In an all-male Marine study recently released by the Marine Corps, the study showed that all male units outperformed mixed gender units. The month-long study during a recent infantry integration test showed that the all-male units outperformed the mixed-gender units in just about every capacity. The women included in the study performed their tasks more slowly, fired weapons with less accuracy, and sustained far more injuries during training than their male counterparts.
According to the Marine Corps Times, these troubling findings come at a time when the Marine Corps Commandant General Joseph Dunford must make a decision regarding integrating female troops into combat units. Full integration of female troops in combat is set to take place January 1, 2016, and he must decide whether or not to request exceptions to the new rules in order to ensure combat readiness.
As reported in the Christian Science Monitor, the all-male Marine study, known as Ground Combat Element Integrated Task Force (GCEITF), included 200 males and 75 females, and it could be used to ask for exceptions to the women in combat rule. The Marine Corps concluded that warfare has changed little over the centuries, and the physical demands remain.
“…the brutal and extremely physical nature of direct ground combat, often marked by close, interpersonal violence. It further argues that the nature of battle ‘remains largely unchanged throughout centuries of warfare, despite technological advancements.'”
Lieutenant General Gregory Newbold, who served as both a Marine infantryman and Director of Operations on the Pentagon’s Joint Staff before he retired, echoed the sentiments of the Marine Corps conclusions.
“…the burden of 30 to 80 pounds of personal equipment, mind-bending physical exertion, energy-sapping adrenaline highs, or the fact that the threadbare clothes you wore were unchanged for over three weeks and may have been ‘scented’ by everything from food, to blood, dysentery, and whatever was in the dirt that constituted your bed. And don’t forget insects of legendary proportion and number.”
The study has sparked criticism among women Marines and others who say the study was poorly done. They believe that the study was biased towards the belief that men are biologically and psychologically built to be better fighters.
I agree. As a woman veteran and former U.S. Army soldier, I believe that there are distinct biological and psychological differences between men and women. It doesn’t make one superior to the other. It simply means we are different. We are physically and psychologically different and made for different purposes.
There is a place for women in the military because the military always needs to have the best-qualified personnel who can do the job. Gender should not be considered when choosing the best person for the job. When gender is a factor, as in this all-male Marine study, gender does need to be considered. The primary objective of the U.S. military is to win wars, and with that goal, the military needs to send its best people where they are needed to get the job done.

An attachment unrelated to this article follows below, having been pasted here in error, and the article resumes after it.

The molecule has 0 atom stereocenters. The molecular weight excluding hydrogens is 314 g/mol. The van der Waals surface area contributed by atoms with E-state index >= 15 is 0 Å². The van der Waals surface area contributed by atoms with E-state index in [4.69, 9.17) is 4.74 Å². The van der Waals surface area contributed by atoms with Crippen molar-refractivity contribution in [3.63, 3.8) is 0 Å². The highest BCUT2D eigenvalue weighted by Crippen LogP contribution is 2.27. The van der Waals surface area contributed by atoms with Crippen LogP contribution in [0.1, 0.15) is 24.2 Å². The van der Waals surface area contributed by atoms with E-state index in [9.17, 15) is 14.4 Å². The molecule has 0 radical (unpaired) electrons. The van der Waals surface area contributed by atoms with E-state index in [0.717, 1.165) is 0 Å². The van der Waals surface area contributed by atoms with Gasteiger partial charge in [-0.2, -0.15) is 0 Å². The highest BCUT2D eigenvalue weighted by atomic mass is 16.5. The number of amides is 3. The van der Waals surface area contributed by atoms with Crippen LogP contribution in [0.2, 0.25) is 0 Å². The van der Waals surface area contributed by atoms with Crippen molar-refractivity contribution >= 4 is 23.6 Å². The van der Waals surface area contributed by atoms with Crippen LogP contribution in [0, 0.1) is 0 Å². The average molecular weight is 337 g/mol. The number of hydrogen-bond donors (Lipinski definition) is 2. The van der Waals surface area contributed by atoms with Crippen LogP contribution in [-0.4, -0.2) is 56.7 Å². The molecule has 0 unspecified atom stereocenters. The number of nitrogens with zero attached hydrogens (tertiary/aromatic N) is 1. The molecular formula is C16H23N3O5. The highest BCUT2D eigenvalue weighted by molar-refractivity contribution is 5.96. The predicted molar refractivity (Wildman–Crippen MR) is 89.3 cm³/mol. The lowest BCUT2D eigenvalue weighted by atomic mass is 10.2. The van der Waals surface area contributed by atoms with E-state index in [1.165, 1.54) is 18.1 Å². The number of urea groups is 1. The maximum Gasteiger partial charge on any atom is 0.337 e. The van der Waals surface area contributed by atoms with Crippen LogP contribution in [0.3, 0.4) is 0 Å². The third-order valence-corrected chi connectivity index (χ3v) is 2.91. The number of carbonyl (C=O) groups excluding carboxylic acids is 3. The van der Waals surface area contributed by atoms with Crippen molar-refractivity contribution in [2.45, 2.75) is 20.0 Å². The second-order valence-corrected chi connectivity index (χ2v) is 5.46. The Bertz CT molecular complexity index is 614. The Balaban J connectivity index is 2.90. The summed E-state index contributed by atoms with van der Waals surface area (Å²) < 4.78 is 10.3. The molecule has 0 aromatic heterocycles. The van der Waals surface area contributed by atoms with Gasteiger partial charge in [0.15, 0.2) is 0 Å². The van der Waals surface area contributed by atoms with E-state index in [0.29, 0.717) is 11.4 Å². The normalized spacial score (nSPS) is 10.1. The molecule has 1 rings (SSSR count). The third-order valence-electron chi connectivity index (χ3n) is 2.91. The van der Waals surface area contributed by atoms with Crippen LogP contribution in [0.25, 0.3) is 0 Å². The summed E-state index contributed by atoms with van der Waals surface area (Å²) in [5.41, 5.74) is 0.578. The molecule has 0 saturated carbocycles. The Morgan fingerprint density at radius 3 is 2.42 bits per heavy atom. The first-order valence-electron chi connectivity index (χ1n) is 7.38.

Women have served America since the beginning, and they have done so honorably. As demonstrated in the book Ashley’s War, women are sometimes needed to perform duties that men cannot, and the Rangers successfully integrated the Cultural Support Teams that allowed women to perform duties while working with the Rangers that the Rangers were unable to perform because of the cultural differences in Afghanistan. Although this initiative saw success, the facts always need to be considered when establishing military policy. First Lieutenant Ashley White lost her life while serving with the Rangers.
As a woman veteran, I know that we have far more serious problems, especially since allowing women to serve in combat units really won’t contribute anything to equality for women. Women serve at all levels of the military and have plenty of opportunity for promotion. They are not being held back because of their sex.
Where women are struggling, particularly as veterans, is in issues like health care and military sexual trauma. The government has failed to successfully address either of these issues, and because of it, women veterans are more likely to have longer waiting times at VA facilities. Only one in four VA facilities is equipped to help women veterans even though we are one of the fastest growing groups of veterans.
Decisions about where to best put our troops need to be made by our generals, not by politicians who never served and have an agenda. If they really want to address the issues facing women in the military and women veterans, then use this all-male Marine study as a basis for formulating military policy, instead of basing our military on political correctness. It hurts the readiness and morale of our troops and makes us weak. Worse, it puts our troops at risk, and they don’t deserve to die because some politician in Washington wants to make a point. To best serve the military and meet the needs of our troops at the same time, choose the best person for the job and forget the social engineering.
What do you think of the all-male Marine study? Do you believe the results should have a heavier weight in making military decisions?
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